I was a volunteer with this organization from 2000-2003, then a staff member, then volunteer again. I'm now a board member and have spent most of my professional career working in international development. The Carmen Pampa Fund is a critical support for education for rural, Indigenous youth in Bolivia. The choices and opportunities that follow this education are limitless and the graduates of the college demonstrate that every day. I'll always be an enthusiastic supporter of this organization.
I volunteered at the University of Carmen Pampa from 2013 - 2015. My wife and I worked as teachers and volunteers in many different capacities. My experience as an English teacher was formational and largely influenced my decision to pursue teaching English Language in the US.
A strong culture of volunteerism has developed in Carmen Pampa due to both foreign volunteers visiting (thanks to Sister Damon and gang) over the years and a deeply rooted Bolivian culture of ayni (reciprocity, helping one another out, or community service). The life around Carmen Pampa is magical; students are improving their lives through education and opportunity, community members are contributing, professionals build their careers and do important research, and ultimately, oppressive systems of poverty are being put to an end. I am forever grateful for the time and experiences I've had in Carmen Pampa. Please support this org. through volunteering or donating!!
I lived and volunteered in Carmen Pampa through the Carmen Pampa Fund for seven months in 2008. This experience was a big part of my reason to keep coming back to Bolivia off and on, and I've been living in La Paz since 2014. Over all these years, I've kept close ties with the Carmen Pampa Fund and the amazing students and administrators of the college. I still support the Fund with video and photography projects in Bolivia, and many of the relationships I have there and at the college - personal and professional - are some of the most important to me. The college continues to change lives of students all over Bolivia, and the Carmen Pampa Fund and it's dedicated staff and volunteers play an indispensable role in making that happen!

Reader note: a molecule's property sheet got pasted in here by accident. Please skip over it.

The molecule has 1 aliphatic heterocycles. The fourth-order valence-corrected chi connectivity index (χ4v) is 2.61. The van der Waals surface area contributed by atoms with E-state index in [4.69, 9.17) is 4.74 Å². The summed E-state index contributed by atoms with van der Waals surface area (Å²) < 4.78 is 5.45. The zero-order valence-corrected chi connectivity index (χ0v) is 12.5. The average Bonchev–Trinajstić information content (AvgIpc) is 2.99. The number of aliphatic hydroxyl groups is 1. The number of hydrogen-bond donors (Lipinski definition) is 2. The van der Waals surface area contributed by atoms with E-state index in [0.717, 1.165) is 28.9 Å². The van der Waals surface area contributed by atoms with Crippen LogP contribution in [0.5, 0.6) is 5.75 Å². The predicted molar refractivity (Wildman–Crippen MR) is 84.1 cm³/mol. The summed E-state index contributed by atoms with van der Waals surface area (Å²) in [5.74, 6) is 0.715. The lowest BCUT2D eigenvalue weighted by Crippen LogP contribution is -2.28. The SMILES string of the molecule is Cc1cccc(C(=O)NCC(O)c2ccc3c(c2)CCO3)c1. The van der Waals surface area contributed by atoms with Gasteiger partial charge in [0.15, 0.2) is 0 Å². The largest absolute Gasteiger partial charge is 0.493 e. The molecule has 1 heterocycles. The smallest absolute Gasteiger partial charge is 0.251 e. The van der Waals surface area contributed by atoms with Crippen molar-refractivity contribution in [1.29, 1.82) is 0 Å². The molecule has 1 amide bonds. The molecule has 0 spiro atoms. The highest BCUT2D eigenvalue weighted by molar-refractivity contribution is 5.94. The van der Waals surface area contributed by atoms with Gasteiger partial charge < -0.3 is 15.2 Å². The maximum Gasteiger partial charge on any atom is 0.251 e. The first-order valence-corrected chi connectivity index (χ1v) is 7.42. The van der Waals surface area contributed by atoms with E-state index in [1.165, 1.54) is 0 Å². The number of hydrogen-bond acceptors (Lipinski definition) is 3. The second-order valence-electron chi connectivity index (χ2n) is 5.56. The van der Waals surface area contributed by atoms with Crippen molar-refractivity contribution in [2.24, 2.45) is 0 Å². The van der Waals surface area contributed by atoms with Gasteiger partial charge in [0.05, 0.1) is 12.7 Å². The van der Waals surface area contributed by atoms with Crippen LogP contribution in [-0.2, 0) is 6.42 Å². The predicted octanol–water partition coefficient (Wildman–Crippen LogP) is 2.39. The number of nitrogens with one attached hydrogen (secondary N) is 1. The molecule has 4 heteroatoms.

Learn more by watching the video above this review. I made this in 2018 with my friend and UAC-Carmen Pampa Agronomy graduate, Reinaldo Mendoza, who today is doing amazing things!
My time volunteering at Carman Pampa was an experience that I will never forget. My wife loves the school because they treat females equally with males. There is an equal number of females in the school as males.
The curriculum was designed so that the students obtain degrees skills that will benefit their home community; Education, Nursing, Veterinary Medicine, Agronomy and Tourism. All students take Spanish and English and are computer literate.
Every student must pass a test to ensure they are ready for college. If they don’t get a satisfactory grade on the test, they are required to take an extra year to bring them up to college level. They are also tested before they graduate to ensure that they have obtained the knowledge to deserve the degree in that field.
Carmen Pampa is an excellent university. They take their job of educating every student very seriously. I was very impressed with the level of dedication by the university and the students.
I have been privileged to have visited the Unidad Académica Campesina (UAC) in Carmen Pampa, Bolivia on two occasions, and have supported the Carmen Pampa Fund for several years. I am a strong believer in education--it works! And I've seen it firsthand, the school and its supporting nonprofit are doing exactly what they state: transforming the lives of people in Bolivia through education. Everyone involved in this effort cares, and the results speak for themselves. Go to their website and see. Support this cause!
I volunteered in Carmen Pampa in 2008 and 2009 and witnessed first hand what a difference even a relatively small amount of money makes in the education and lives of the students and communities in Bolivia. I believe in the mission of the Carmen Pampa Fund so much that a decade later I still donate, make sure I give through Amazon smile, and ask friends and family members to donate on my birthday through Facebook.